University of Southern California - El Rodeo Yearbook (Los Angeles, CA)

 - Class of 1928

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University of Southern California - El Rodeo Yearbook (Los Angeles, CA) online yearbook collection, 1928 Edition, Cover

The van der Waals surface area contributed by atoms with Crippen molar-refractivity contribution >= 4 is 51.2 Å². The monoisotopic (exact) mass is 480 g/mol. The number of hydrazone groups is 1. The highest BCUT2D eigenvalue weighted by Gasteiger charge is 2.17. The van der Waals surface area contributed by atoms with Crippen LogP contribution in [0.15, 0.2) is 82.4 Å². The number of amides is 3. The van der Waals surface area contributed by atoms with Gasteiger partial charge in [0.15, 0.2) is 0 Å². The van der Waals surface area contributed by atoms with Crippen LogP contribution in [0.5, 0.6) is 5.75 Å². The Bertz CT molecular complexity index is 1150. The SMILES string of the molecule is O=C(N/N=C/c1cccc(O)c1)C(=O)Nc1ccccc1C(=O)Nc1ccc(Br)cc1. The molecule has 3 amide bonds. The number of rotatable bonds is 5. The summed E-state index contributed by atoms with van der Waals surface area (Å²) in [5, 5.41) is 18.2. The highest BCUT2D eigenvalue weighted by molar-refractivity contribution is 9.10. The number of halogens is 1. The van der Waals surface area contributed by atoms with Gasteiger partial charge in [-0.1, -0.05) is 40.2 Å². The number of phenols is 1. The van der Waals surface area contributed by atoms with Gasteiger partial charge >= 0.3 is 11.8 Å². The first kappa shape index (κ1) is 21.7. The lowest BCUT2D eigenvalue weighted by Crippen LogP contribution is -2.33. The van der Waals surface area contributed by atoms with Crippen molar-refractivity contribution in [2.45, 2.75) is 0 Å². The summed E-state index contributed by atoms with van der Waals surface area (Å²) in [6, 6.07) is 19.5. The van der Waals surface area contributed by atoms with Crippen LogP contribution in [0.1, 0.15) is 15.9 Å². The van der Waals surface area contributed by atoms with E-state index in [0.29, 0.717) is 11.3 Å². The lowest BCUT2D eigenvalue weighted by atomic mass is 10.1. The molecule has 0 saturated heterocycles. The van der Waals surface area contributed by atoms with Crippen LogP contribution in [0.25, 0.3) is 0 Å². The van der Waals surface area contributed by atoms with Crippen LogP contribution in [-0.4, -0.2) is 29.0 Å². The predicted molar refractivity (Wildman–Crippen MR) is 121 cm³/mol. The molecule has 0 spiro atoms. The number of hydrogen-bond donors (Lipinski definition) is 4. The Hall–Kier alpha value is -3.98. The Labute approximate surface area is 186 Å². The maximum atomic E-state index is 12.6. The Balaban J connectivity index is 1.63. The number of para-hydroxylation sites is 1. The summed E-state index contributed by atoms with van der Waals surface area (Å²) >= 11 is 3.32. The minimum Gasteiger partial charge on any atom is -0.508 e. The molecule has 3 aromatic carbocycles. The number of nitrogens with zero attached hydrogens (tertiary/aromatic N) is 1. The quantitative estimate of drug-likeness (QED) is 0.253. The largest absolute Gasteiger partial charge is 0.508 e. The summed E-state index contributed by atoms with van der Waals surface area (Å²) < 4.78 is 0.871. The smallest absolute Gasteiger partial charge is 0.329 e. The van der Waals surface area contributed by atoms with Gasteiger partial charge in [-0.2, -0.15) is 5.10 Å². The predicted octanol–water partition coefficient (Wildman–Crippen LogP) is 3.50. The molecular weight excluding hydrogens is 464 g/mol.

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Text from Pages 1 - 518 of the 1928 volume: